Because they just can’t get enough of bashing Virginia Governor Glenn Youngkin (R) and his administration that’s promoted the novel concept of involving parents in education, The Washington Post returned to the well Thursday with its editorial board pitching a hissy fit in “Youngkin takes vital resources away from LGBTQ+ youth — again.”
The source of The Post’s ire? Well, in their telling, “On May 31, Virginia Gov. Glenn Youngkin (R) quietly authorized the removal of a resource page for LGBTQ+ youths on the Virginia Department of Health website following an inquiry from the conservative news outlet the Daily Wire.”
“In defense of this decision, Youngkin spokeswoman Macaulay Porter stated this month that the resources promoted ‘sexualizing children’ and allowed the government to facilitate anonymous conversations between children and adults without parental consent. This statement is a gross distortion,” they added.
They insisted none “[o]f 11 resource previously listed...allowed adults to engage in inappropriate, anonymous conversations with children” with one group requiring “training and a background check” and another requiring anyone under 14 to have parental consent. Better yet, they argued, such groups have “founders” who “are LGBTQ+ themselves,” so they must be above board.
Of course, the supposed outrage about removing these links from state website ignored the fact that such organizations are still available through basic internet searches as well as strayed into the usual territory that speaking out against anything LGBTQ means you’re risk mental and physical harm to children.
“LGBTQ+ youths need these resources; this demographic is uniquely at risk of poor mental health and violent victimization...Removing these resources cannot be passed off as protecting children from danger,” they explained, going the route of, to borrow a phrase from Erick Erickson, being made to care.
The Post then stated plainly that there’s “nothing inherently sexual or inappropriate about LGBTQ+ adults fostering spaces for LGBTQ+ children to express themselves and find community.”
In other words, they have no problem coming for your kids.
They insisted such guardrails “perpetuates the harmful — and untrue — narrative that LGBTQ+ adults are predators” and proclaimed LGBTQ+ sites “are not dangerous” whereas the rest of the internet is another story. No wonder the liberal media are so pro-censorship (click “expand”):
According to the Trevor Project (one of the removed sites), LGBTQ+ youths are more than four times as likely to attempt suicide than their non-LGBTQ+ peers. One in 2 transgender people are sexually abused or assaulted within their lifetime; this is four times the rate of cisgender people.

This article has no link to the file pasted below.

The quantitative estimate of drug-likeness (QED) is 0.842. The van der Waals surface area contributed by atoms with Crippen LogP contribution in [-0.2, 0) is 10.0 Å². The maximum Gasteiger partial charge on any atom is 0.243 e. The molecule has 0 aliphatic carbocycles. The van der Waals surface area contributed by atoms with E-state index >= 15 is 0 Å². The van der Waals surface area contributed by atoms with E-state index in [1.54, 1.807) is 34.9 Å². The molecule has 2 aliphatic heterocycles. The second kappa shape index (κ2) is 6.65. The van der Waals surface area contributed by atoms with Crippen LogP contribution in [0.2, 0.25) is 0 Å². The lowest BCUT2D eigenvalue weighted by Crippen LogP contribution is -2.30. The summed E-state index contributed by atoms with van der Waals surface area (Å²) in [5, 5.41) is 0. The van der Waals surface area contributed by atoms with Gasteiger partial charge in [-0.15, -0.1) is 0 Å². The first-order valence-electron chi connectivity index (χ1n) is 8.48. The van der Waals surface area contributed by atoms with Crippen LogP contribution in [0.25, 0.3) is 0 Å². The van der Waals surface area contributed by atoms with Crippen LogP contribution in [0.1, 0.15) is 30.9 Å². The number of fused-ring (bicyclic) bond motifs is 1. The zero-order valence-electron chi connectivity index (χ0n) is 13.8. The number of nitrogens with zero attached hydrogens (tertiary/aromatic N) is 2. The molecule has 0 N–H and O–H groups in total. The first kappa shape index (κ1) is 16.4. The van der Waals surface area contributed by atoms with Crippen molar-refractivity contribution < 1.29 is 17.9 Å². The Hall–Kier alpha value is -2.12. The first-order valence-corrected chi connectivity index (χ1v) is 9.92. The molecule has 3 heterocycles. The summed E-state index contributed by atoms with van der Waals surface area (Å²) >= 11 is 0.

Children are far more likely to encounter online predators in places most parents pay little mind: video games and social media. Private conversations between users on these platforms are largely unregulated; almost 90 percent of sexual advances toward children begin in internet chatrooms or through instant messaging, and 80 percent of child sex crimes start on social media.
The internet is not always a safe place for children — this much is obvious. But LGBTQ+ support groups monitored by experienced facilitators are not dangerous. Targeting them is a red herring.
Sure, some sites have an age requirement of 14, but it’s safe to say parents still care for the remaining four years their child’s a minor. In turn, any sexualizing of them is gross and, well, could land you in serious legal trouble.
Instead, they doubled down on their disgust for his education policy of requiring schools and parents to be on the same page of which gender a student wants to identify as. The Post lied on this one because the two-way street “limit[s] the participation of trans kids in school sports, and requiring trans students to use the bathrooms associated with their biological sex.”
In the world of The Post, parental consent must be scandalous.
The Post ended by wiggling its way out of Porter after she informed them of the obvious, which is children belong to parents, not the government: “True. But the unfortunate reality is that parents are not always nurturing of their LGBTQ+ children. Only 1 in 3 LGBTQ+ children live in an affirming home.”
They also reupped the strawman that not wholly endorsing and rallying to worship LGBTQ+ students means not only are you doing “a disservice,” but endangering their lives because “they will search for...validation elsewhere” and “limiting access” in the form of a link on a state government cite has...“dangerous” consequences?
Consent dies in darkness.